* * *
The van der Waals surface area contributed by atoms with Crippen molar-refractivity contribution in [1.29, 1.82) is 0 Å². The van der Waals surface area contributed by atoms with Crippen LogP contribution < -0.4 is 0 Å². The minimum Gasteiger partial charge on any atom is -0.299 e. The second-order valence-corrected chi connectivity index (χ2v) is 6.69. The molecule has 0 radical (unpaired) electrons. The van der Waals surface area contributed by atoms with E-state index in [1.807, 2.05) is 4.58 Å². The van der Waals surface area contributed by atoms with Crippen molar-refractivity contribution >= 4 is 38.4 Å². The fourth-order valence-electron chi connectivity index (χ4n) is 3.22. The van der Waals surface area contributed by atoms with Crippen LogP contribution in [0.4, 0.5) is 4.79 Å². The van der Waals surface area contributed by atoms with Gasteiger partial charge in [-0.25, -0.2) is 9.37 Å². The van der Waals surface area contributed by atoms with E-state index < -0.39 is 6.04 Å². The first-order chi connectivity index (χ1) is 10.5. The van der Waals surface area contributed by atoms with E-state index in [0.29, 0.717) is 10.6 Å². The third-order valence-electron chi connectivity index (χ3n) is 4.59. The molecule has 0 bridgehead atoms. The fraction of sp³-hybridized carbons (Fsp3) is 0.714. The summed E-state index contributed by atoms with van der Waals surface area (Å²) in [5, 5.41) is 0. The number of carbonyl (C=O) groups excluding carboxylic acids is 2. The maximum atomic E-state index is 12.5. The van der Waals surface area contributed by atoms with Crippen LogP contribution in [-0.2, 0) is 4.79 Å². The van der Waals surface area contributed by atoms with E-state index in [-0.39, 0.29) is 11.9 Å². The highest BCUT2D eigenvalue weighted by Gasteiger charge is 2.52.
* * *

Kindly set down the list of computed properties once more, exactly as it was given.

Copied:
The van der Waals surface area contributed by atoms with Crippen molar-refractivity contribution in [1.29, 1.82) is 0 Å². The van der Waals surface area contributed by atoms with Crippen LogP contribution < -0.4 is 0 Å². The minimum Gasteiger partial charge on any atom is -0.299 e. The second-order valence-corrected chi connectivity index (χ2v) is 6.69. The molecule has 0 radical (unpaired) electrons. The van der Waals surface area contributed by atoms with E-state index in [1.807, 2.05) is 4.58 Å². The van der Waals surface area contributed by atoms with Crippen molar-refractivity contribution >= 4 is 38.4 Å². The fourth-order valence-electron chi connectivity index (χ4n) is 3.22. The van der Waals surface area contributed by atoms with Crippen LogP contribution in [0.4, 0.5) is 4.79 Å². The van der Waals surface area contributed by atoms with Gasteiger partial charge in [-0.25, -0.2) is 9.37 Å². The van der Waals surface area contributed by atoms with E-state index < -0.39 is 6.04 Å². The first-order chi connectivity index (χ1) is 10.5. The van der Waals surface area contributed by atoms with E-state index in [0.29, 0.717) is 10.6 Å². The third-order valence-electron chi connectivity index (χ3n) is 4.59. The molecule has 0 bridgehead atoms. The fraction of sp³-hybridized carbons (Fsp3) is 0.714. The summed E-state index contributed by atoms with van der Waals surface area (Å²) in [5, 5.41) is 0. The number of carbonyl (C=O) groups excluding carboxylic acids is 2. The maximum atomic E-state index is 12.5. The van der Waals surface area contributed by atoms with Crippen LogP contribution in [-0.2, 0) is 4.79 Å². The van der Waals surface area contributed by atoms with E-state index in [-0.39, 0.29) is 11.9 Å². The highest BCUT2D eigenvalue weighted by Gasteiger charge is 2.52.